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Hinks Speaks at Yale University

"To Give Them Liberty and Stop Here is to Entail Upon Them a Curse: Slavery, Emancipation and Yale, 1775-1817"

By Sharon Rippey 315-859-4672  |  Contact Peter Hinks (315) 859-4732
Posted March 25, 2002

Hamilton College Professor of History Peter Hinks, gave a talk, "To Give Them Liberty and Stop Here is to Entail Upon Them a Curse: Slavery, Emancipation and Yale, 1775-1817," on on March 26 at Yale University. 

Hinks argues that Connecticut and Yale were ideologically the most important centers for the articulation of the elite antislavery position and defense of emancipation in America from 1775 through the early 1800s.  He will both characterize this context and explain why Yale and Connecticut became the voice for what was then the most important and effective form of antislavery in the young nation. 

Hinks says, "In the late eighteenth century they looked very optimistically toward an expanding black freedom  that would lead to their inclusion in the civic fabric of the nation.  Yet the fundamental objective of these conservative abolitionists always remained the extension and preservation of liberty and the purging of Connecticut of the corruption of slavery.  Their principal concern was never black freedom per se and as perceived problems with blacks' use of their new freedom grew along with doubts about their moral capacities, these same abolitionists would increasingly abandon the cause of black freedom and inclusion and indeed question the benefits of inclusion.  Yet even in 1815, no less a Yale luminary than Timothy Dwight made clear his unswerving opposition to slavery and his essential understanding that all humans are united in universal fellowship through Christ."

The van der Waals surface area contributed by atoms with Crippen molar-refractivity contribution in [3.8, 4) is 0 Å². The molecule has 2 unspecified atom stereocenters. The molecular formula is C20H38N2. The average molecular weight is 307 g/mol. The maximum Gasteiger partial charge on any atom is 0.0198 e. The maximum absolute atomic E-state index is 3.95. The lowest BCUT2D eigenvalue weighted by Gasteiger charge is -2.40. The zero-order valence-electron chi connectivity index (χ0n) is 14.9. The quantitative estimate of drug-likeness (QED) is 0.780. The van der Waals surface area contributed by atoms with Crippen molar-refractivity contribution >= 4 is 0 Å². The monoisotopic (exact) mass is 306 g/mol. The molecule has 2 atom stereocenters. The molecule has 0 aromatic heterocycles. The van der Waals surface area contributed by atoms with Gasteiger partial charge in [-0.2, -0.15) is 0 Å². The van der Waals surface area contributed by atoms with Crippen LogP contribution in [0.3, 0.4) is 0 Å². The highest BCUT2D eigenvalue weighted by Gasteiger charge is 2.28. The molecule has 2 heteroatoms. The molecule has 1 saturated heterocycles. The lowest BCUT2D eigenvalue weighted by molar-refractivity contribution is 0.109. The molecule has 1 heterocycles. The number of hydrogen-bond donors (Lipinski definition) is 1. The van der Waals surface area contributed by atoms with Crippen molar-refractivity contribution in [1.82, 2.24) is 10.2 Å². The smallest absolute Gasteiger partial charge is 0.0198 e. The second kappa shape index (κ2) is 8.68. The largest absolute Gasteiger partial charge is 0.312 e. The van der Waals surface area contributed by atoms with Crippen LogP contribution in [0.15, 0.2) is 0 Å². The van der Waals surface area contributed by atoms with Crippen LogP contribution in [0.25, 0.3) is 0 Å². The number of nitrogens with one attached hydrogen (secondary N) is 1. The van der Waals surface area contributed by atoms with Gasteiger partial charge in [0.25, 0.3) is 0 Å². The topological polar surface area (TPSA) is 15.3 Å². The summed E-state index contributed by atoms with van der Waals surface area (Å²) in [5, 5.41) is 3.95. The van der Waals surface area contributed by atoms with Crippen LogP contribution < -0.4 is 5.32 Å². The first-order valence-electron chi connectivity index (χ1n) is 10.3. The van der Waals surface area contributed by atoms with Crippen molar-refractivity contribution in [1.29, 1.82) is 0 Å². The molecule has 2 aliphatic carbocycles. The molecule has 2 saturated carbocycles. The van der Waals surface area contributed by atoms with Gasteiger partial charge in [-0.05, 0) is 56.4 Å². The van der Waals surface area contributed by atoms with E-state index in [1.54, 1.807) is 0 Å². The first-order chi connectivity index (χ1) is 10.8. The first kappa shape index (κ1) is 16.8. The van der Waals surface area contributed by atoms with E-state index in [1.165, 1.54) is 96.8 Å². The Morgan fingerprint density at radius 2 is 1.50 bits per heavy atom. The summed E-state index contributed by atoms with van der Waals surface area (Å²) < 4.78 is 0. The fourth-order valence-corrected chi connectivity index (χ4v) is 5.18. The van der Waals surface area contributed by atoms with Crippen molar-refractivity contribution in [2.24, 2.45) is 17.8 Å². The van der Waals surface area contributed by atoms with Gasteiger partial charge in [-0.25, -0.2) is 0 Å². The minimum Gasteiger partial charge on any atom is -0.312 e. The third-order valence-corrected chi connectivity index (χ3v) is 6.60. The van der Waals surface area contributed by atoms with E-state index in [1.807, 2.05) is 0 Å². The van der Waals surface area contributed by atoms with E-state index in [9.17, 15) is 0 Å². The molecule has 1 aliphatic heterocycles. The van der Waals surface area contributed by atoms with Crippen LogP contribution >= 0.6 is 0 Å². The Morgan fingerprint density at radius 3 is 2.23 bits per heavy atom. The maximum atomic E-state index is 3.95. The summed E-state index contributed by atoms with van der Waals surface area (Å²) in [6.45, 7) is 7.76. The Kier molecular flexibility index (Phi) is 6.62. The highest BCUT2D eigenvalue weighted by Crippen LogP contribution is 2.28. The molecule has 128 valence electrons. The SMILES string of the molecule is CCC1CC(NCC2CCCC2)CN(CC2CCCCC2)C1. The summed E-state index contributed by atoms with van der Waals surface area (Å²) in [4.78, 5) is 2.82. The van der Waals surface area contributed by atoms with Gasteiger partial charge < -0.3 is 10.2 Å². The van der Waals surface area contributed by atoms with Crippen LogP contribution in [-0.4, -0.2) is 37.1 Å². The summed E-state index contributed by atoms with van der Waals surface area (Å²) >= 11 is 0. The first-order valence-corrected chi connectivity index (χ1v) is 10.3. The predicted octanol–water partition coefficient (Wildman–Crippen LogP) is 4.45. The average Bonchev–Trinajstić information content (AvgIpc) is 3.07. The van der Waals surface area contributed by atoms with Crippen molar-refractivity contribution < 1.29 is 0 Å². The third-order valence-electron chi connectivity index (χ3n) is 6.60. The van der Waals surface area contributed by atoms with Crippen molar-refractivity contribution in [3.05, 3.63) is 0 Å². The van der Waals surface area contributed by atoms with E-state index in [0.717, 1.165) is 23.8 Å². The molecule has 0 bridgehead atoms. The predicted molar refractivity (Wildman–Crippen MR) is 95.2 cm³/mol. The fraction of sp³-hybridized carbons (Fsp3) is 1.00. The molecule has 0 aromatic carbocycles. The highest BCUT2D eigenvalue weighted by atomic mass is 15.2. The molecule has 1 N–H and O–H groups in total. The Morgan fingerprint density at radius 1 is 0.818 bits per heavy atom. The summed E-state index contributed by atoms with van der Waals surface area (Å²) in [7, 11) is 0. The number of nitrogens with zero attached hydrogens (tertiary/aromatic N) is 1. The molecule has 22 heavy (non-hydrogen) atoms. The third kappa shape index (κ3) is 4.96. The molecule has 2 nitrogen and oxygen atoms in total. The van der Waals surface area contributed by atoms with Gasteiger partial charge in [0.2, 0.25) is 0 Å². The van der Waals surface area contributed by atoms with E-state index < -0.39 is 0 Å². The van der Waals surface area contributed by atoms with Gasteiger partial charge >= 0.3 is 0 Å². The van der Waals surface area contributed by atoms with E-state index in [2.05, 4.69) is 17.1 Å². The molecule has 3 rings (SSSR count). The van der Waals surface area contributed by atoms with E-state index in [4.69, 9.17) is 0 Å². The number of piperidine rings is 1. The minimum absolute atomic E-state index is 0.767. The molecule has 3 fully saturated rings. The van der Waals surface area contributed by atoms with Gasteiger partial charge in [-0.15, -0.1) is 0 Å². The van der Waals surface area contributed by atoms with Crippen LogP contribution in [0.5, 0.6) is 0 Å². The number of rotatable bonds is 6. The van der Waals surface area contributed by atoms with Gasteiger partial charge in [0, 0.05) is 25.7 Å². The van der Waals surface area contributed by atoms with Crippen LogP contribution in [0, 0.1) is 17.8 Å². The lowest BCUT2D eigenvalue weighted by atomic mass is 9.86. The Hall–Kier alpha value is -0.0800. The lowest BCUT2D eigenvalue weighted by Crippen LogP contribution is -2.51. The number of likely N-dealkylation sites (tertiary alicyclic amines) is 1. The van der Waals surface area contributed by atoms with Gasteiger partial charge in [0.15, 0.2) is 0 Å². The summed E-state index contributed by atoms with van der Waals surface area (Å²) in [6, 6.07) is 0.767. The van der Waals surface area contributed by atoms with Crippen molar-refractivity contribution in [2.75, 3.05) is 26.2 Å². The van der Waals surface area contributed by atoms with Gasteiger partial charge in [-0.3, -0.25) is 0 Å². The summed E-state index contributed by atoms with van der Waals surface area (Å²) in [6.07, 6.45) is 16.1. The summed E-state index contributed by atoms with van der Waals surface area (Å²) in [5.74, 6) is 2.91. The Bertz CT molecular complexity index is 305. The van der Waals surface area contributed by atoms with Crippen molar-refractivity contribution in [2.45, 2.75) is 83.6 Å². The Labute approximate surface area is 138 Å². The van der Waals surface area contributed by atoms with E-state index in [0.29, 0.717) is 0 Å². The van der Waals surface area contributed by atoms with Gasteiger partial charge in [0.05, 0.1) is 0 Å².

His talk concludes with a brief exploration of Dwight's own complicated thinking over time about race and slavery as a way to encapsulate individually the progressivism, the caution, and the paradoxes that informed the relationship of Yale and Connecticut to slavery and black freedom during this critical era.

Hinks teaches African-American history at Hamilton and is widely-known for his research on the underground railroad. He recently completed work as a senior research fellow at the Gilder Lehrman Center for the Study of Slavery, Resistance and Abolition at Yale, where he also received his Ph.D.  His book, To Awaken My Afflicted Brethren: David Walker and the Problem of Antebellum Slave Resistance, (Penn State University Press, 1996), was chosen as a Featured Selection of History Book Club in 1997, and the winner of the Gustavus Myers Center Award for the Study of Human Rights in North America in 1998. He was also a co-editor of Narrative of the Life of Frederick Douglass, An American Slave, with John Blassingame and John McKivigan, (1999).  Hinks has had work published in Historical Journal of Massachusetts, The African-American Encyclopedia, and The American Heritage Encyclopedia of American History.


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